Fall is upon us, cool and sweet, a gentle whisper of the harsh cold about to usher our way. Along with this onset of crisp air it’s tempting to revamp our wardrobes with new items and the newest trends. Of course, with the staggering amount of new trends thrown our way we tend to find ourselves searching for a cheap fix. Naturally, we all enjoy a good deal. A little bang for our buck. But where do we draw the line? At what point do we begin to view a deal in a larger scale? Understanding that nothing works in isolation, but rather our ‘deal‘ is connected to many people along the supply chain.
My boredom with my ‘old’ clothing and the chilly air has left me with this desire to revamp my Fall/Winter look and has had me thinking a lot about the ‘$10 Deal’. That cheap t-shirt or sweater promoted as a a STEAL. However, I have shifted my thoughts to see it now as a $10 ripoff. I seek not to create a doomsday theory here, but rather look to engage more consciously in these so called DEALS that are offered at every turn.
In regards to the production chain, from start to finish, an item-let’s say a t-shirt-passes through many many hands. First a designer puts their creativity into a tangible sense and a t-shirt is born. Materials then had to be both created and purchased for which crops, water and labour are required (in 1999, 81 million tonnes of pesticides were sprayed on cotton alone) . Machines are assembled and sewers hired to create the design. Water is used to wash the garment and packaging created to ship the t-shirt. The t-shirt is then placed in a store by an individual and later sold by yet another individual. Beyond that, tags and labels are created and the store is heated, the walls built, the paint laid. So many small details made it possible for the $1o t-shirt to go from a cotton crop to on your back, yet only $1o was paid.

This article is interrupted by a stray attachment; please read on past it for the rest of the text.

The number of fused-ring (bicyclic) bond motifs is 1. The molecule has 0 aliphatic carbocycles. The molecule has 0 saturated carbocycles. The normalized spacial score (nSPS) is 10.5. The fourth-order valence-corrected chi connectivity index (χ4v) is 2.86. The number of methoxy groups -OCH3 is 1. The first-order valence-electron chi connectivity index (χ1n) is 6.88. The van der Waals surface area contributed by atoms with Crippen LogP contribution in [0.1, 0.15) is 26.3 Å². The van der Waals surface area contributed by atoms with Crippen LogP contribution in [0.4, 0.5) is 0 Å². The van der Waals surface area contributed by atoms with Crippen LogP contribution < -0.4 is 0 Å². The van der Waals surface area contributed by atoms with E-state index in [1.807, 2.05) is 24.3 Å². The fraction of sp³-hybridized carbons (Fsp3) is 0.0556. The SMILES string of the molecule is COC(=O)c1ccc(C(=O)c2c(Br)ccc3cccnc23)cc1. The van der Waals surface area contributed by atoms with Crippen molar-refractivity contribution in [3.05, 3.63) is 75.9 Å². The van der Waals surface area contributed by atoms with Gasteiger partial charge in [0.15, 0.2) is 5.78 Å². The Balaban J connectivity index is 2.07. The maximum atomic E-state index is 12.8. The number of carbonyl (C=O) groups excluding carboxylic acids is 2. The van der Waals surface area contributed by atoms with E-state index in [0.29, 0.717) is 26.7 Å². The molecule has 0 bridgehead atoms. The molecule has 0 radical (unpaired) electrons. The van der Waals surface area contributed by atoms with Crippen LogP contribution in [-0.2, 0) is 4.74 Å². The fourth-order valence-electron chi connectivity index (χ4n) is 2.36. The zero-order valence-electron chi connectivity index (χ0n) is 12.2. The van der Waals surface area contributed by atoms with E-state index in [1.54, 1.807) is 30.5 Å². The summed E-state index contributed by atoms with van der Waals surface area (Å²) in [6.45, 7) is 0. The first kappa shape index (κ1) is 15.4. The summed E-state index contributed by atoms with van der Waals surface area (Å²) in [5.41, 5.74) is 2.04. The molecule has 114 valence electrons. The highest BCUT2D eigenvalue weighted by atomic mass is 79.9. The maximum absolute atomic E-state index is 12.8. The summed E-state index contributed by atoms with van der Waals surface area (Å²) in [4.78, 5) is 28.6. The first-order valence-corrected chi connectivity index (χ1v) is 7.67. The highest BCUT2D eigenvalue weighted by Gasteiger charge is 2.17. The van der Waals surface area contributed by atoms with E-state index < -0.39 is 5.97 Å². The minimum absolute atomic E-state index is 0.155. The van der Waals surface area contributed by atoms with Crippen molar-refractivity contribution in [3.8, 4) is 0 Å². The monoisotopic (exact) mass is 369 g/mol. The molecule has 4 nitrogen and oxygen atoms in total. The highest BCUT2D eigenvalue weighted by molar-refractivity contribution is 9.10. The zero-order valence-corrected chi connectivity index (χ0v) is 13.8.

So who loses in this ‘deal’? A big company like Levi’s who is currently arguing over a $2.oo raise for their workers in Haiti (a raise from $3.05-$5)? I think not. It’s more likely the garment producer or farmer who is losing the most. But I would like to make the argument that almost everyone in this supply chain is losing. The designer, as their design is not produced to it’s full extent, the farmer, the sewer and yes even the consumer. If you purchase a cheap garment that was made poorly, you are not going to feel good wearing it and chances are it will fall apart fairly quickly.
We definitely understand the need for affordable clothing, but affordability must encompass all involved. Canadians spend an average of 21.5 billion on apparel each year (2009 Stats Canada Report). It’s evident that money is being spent and garments consumed. I am not advocating that consumers stop spending these funds, but rather relocate them. Continue to purchase clothing, just look at it like an investment in quality over quantity. You may buy fewer garments, but you will purchase ones that are well made, ethically produced and environmentally conscious. Less would be consumed, less waste created and clothing would last longer. It’s a win win.